Like McDonald’s, You Could Fall Victim To Hacking: Tips To Protect Your Twitter Account
A tweet in the official account of McDonald’s Corp. has called President Donald Trump a disgusting excuse for a president. The fast-food company is quick to cite a security breach.
Before McDonald’s deleted it, the tweet shaming Trump already made its rounds in the internet, getting shared and re-tweeted many times. The incident came a day after some top-tier officials as well as government agencies and media organizations had their Twitter accounts compromised.
Soft Target For Hackers
Twitter has always been an easy target for hackers, given the large size of its users and the ease at which tweets can be spread. Despite the platform’s two-layer security authentication feature, hackers can still get through and post damaging content.
“Based on our investigation, we have determined that our Twitter account was hacked by an external source,” McDonald’s announced in the wake of the incident.
This week, it wasn’t only McDonald’s that got played. Last Wednesday, March 15, accounts that included those of Justin Bieber, other celebrities, and groups such as Amnesty International tweeted out Nazi symbols and pro-Turkey messages in support of Turkish President Recep Tayyip Erdogan.
The Twitter hack spree did not seem to involve any phishing act and instead unleashed its propaganda using third-party service Twitter Counter.
The service has a sizable user base of more than 2 million users and monitors more than 350 million Twitter accounts, serving as a marketing channel for individuals and companies to manage their popularity on the social media network.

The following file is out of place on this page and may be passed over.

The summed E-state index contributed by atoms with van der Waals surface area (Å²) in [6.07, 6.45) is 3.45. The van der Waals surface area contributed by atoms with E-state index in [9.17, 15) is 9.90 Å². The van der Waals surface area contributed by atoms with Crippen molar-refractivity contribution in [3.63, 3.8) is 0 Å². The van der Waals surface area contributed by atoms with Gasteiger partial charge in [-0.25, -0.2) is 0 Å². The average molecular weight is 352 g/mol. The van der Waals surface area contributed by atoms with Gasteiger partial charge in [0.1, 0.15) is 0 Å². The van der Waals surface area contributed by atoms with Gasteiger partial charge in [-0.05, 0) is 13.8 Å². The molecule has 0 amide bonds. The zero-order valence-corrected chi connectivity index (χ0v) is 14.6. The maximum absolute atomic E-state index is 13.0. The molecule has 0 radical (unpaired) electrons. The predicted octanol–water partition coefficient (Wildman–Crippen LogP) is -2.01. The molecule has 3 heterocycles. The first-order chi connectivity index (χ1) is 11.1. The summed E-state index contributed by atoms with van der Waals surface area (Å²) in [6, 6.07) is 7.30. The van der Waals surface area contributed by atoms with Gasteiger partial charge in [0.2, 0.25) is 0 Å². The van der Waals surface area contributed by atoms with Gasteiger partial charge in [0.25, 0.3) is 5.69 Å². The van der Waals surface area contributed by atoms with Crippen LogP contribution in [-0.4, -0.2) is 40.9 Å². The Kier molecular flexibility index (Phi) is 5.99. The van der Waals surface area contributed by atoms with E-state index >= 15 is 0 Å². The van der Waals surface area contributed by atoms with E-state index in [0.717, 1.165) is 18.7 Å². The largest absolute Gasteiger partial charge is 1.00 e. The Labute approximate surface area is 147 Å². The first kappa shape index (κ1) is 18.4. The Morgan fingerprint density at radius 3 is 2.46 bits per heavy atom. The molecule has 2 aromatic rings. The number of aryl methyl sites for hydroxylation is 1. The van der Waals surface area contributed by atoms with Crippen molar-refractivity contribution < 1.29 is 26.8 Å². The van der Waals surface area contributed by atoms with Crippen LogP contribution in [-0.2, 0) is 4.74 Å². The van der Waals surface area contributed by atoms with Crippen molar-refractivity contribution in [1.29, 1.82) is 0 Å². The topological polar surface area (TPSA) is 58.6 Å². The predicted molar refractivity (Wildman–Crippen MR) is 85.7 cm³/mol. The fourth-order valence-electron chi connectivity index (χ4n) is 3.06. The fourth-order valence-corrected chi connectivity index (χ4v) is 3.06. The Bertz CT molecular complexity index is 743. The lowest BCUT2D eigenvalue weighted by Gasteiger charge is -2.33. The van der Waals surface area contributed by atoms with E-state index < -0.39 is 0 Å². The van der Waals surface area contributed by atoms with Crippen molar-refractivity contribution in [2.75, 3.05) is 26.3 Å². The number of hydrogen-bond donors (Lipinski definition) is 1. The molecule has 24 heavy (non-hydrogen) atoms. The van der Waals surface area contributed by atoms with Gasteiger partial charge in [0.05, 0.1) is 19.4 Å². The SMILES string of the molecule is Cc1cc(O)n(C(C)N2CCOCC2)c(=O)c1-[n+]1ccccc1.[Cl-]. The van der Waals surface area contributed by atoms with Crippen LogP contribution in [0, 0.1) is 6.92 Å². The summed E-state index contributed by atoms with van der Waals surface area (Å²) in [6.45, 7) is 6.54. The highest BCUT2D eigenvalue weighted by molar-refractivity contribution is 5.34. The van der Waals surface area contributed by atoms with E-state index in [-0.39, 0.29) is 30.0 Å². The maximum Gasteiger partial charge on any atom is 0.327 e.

Shielding Your Twitter Account
As Twitter itself was not breached and recent account hijacks were made through third-party apps, it makes perfect sense to check which apps have access to your account. To do this:
1. Sign in to Twitter. Visit “Settings.”
2. Choose “Apps” in the left-hand menu from the next screen.
3. Check the applications page to find out what apps can access your account. Revoke as many apps as possible, including old ones or those you cannot recognize anymore.
It’s also a good time to update your password and enable two-factor authentication (2FA) to prevent password attacks in the future.
With this security feature, you will get a six-digit code on your phone every time you log in from a new device or computer. This means that someone may have unauthorized access to your password, but they still won’t be able to tweet unless they have your phone.
Don’t be lazy: stop using the same password on every social network and every single website you use. A password manager comes in handy for better securing your online accounts.
There have been high-profile password breaches in recent years, which makes it for your reused passwords to be circulating somewhere. In addition, hacks affecting Yahoo, Cloudflare, and other websites and services may also have already released your password to other people.
Remember that it’s not only Fortune 1000 companies and famous personalities that are vulnerable to hacking and data breaches. Anyone with access to the internet and IoT devices can be a victim, making it necessary to protect one’s online accounts and gadgets.
Apart from using tools like 2FA, here are our other tips to lock out privacy intruders online.